Calling Coyotes by Cross-Country Communication in all Counties

Thursday, June 29, 2006

Go Sox!

Saturday, June 24, 2006

The Battle of the Ironclads and the Brutality of the Civil War

From the March 2006 National Geographic article on the first battle of the ironclads:

Making a steady approach, Buchanan blasted the Cumberland for 15 minutes, then plowed his iron monster straight into the wooden ship. Sailors on both vessels felt a terrific crash as iron ram hit solid oak, punching a hole at the waterline some said was big enough for a horse and cart to pass through. The ram worked almost too well. The Cumberland began sinking so fast it threatened to take the ironclad down with it. At the last moment the ram wrenched off, freeing the Virginia from its victim.

Buchanan hailed the sinking ship, demanding its surrender. A defiant Morris yelled back, "No, damn you! I will never surrender!" The Virginia now lay parallel to the sinking Cumberland and fewer than a hundred yards away. The Cumberland's crew, some in water to their knees, took their revenge, pouring round after round into the ironclad at close range. Gunners aboard the ironclad, their bodies black with powder and streaked with sweat, returned fire with devastating effect. "The way was slippery with blood, and the mutilated humanity was a sight too awful for description," recalled acting master William Pritchard Randall, who ordered the last shot fired from the Cumberland. Of the 376 men on board, 121 were dead or missing and perhaps another 80 or more were wounded.

"The normal practice at that time was to fight until you had 10 percent casualties; then you could honorably surrender," says Craig Symonds, professor emeritus of history at the U.S. Naval Academy. "The 55 percent casualty rate on the Cumberland was phenomenal[...]"


As the Virginia made a lumbering turn and headed back toward the stricken Congress, Lt. Joseph Smith, hoping to escape the Cumberland's fate, ordered a nearby tug to ground his ship beneath the shore batteries at Newport News Point. But even there the Congress was still within reach of the Virginia's merciless nine-inch-diameter guns. Flying splinters ripped from the ship's wooden walls killed more than shot or shells, some men impaled by wood fragments as thick as their wrists. Within half an hour nearly a quarter of the crew were dead or wounded, including Lieutenant Smith, who was decapitated by a shell fragment. The ship raised the white flag.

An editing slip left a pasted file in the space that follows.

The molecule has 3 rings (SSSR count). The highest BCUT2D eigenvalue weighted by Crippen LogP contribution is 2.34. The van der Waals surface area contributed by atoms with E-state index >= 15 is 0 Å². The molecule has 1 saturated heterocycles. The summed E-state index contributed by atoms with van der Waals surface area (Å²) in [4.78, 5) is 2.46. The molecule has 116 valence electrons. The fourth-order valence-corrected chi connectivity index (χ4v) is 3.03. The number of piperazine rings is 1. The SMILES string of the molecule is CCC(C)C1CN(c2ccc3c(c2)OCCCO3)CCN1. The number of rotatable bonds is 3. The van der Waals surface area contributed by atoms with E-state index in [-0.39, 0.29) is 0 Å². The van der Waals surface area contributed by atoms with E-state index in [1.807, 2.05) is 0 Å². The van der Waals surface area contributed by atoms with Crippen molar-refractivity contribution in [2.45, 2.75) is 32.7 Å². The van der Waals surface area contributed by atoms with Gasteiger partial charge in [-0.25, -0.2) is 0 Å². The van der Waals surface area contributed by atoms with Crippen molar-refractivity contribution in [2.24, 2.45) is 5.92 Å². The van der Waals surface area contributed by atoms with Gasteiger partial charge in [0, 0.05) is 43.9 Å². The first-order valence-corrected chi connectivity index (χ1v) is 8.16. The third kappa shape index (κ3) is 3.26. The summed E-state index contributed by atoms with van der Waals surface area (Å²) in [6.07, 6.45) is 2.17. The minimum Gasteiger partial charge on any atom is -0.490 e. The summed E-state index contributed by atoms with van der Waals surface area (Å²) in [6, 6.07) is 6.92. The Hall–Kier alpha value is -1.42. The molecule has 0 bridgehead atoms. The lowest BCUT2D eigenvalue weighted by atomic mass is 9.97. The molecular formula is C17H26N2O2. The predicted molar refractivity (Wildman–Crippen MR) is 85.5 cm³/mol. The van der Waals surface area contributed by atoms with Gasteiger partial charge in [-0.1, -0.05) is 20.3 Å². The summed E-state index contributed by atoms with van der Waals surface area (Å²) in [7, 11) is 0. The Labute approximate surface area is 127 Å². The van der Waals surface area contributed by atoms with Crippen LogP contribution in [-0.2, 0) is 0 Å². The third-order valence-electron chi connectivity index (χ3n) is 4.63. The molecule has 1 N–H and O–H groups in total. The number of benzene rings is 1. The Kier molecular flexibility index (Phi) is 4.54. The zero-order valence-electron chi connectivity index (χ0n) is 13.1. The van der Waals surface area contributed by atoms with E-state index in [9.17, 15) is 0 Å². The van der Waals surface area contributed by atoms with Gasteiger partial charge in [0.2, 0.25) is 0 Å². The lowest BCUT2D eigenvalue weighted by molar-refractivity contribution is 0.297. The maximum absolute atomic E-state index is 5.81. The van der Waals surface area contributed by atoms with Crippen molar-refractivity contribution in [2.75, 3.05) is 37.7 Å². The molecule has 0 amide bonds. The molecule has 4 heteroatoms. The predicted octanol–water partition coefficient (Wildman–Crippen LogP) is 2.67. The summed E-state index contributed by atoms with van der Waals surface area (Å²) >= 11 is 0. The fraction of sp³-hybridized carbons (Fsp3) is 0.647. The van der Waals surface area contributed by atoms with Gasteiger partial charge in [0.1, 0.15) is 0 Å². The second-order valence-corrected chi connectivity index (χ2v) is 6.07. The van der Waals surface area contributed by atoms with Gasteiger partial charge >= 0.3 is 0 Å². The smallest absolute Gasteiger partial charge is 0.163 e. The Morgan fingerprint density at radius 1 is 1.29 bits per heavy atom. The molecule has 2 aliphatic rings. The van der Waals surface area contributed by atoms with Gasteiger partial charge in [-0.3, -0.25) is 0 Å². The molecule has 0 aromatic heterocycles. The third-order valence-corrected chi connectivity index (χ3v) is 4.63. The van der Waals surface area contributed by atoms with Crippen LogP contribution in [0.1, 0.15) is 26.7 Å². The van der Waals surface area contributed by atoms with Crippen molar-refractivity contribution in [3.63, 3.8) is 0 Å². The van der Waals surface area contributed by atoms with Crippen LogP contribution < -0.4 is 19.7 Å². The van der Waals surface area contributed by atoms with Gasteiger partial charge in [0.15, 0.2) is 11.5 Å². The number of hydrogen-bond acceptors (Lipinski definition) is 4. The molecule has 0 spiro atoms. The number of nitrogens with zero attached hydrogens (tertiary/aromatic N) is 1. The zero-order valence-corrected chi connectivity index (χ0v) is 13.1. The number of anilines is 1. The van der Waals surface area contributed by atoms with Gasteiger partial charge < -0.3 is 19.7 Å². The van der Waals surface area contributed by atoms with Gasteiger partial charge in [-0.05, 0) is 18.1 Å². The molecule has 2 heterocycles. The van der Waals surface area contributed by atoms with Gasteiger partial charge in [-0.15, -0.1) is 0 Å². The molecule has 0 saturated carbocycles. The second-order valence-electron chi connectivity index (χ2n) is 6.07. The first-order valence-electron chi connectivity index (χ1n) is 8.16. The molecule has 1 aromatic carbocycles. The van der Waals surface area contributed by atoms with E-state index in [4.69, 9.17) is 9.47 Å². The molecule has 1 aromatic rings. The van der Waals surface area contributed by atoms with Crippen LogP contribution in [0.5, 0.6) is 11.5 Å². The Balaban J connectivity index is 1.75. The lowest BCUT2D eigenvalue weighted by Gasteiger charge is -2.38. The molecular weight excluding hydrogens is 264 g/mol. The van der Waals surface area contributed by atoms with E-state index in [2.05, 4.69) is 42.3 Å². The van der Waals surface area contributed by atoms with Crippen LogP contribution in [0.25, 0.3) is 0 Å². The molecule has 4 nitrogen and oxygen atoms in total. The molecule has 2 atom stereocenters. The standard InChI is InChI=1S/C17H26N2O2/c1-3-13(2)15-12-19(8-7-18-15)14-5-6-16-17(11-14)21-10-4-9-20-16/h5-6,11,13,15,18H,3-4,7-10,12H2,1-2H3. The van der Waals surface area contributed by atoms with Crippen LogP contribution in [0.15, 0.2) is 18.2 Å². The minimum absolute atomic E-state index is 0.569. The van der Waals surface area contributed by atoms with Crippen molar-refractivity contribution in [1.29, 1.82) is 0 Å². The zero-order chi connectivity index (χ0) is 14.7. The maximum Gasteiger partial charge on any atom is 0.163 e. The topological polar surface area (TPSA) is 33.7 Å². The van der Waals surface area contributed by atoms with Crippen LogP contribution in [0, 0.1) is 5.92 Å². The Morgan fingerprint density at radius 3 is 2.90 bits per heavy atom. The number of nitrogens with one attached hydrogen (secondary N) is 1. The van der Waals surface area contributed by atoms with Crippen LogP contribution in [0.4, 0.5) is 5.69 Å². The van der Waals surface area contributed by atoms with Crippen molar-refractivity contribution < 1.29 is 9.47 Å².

The water around the Congress was too shallow for the Virginia to approach, so Buchanan sent two small Confederate vessels to claim his prize. They were met by withering fire from Union soldiers on shore under the command of Gen. Joseph Mansfield. One of Mansfield's officers reportedly complained that the ship had surrendered and the rebels had a right to take her, to which the general replied, "I know the damned ship has surrendered, but we haven't!"

Buchanan was livid. He demanded a rifle and without thinking began firing at the soldiers on shore from atop the Virginia. A hail of bullets came back in reply, and Old Buck crumbled to the iron deck, shot in the groin. Calling for Catesby Jones, his unflappable executive officer, Buchanan turned over command with an order to "plug hot shot into her and don't leave her until she's afire!" Jones quickly complied, blasting the vessel with shot heated red in the ship's furnace until the Congress was a funeral pyre for the living and the dead.

For decades afterward, veterans of the battle argued about who committed the more dastardly deed, Mansfield or Buchanan. "Here's an iron vessel firing hot shot at a stranded wooden vessel with wounded aboard," says Symonds. "It's a total violation of the traditional rules of war." Incredibly, Buchanan set the Congress aflame knowing all the while that his own brother, also a naval officer, was aboard the doomed ship.

According to the 2001 World Almanac, there were an estimated 215 thousand battle deaths combined in the Civil War, and approximately 3,263 thousand soldiers combined. That is a 6.6% death rate. No major American war before or after that has had a rate higher than 3%. The Civil War was possibly one of the most balanced wars in history in which neither sides exercised significant restraint for the purpose of self-preservation or respect for the lives of those on the other side. It was a war in which the victor, who had a morally stronger side, laid waste to vast areas of the defeated's territory en route to victory, and did not restrain looting in the major cities.

The Civil War was not especially deadly for Americans because they were on both sides. It was especially deadly because the most desperate, unwavering, and ruthless enemy Americans could fight were each other.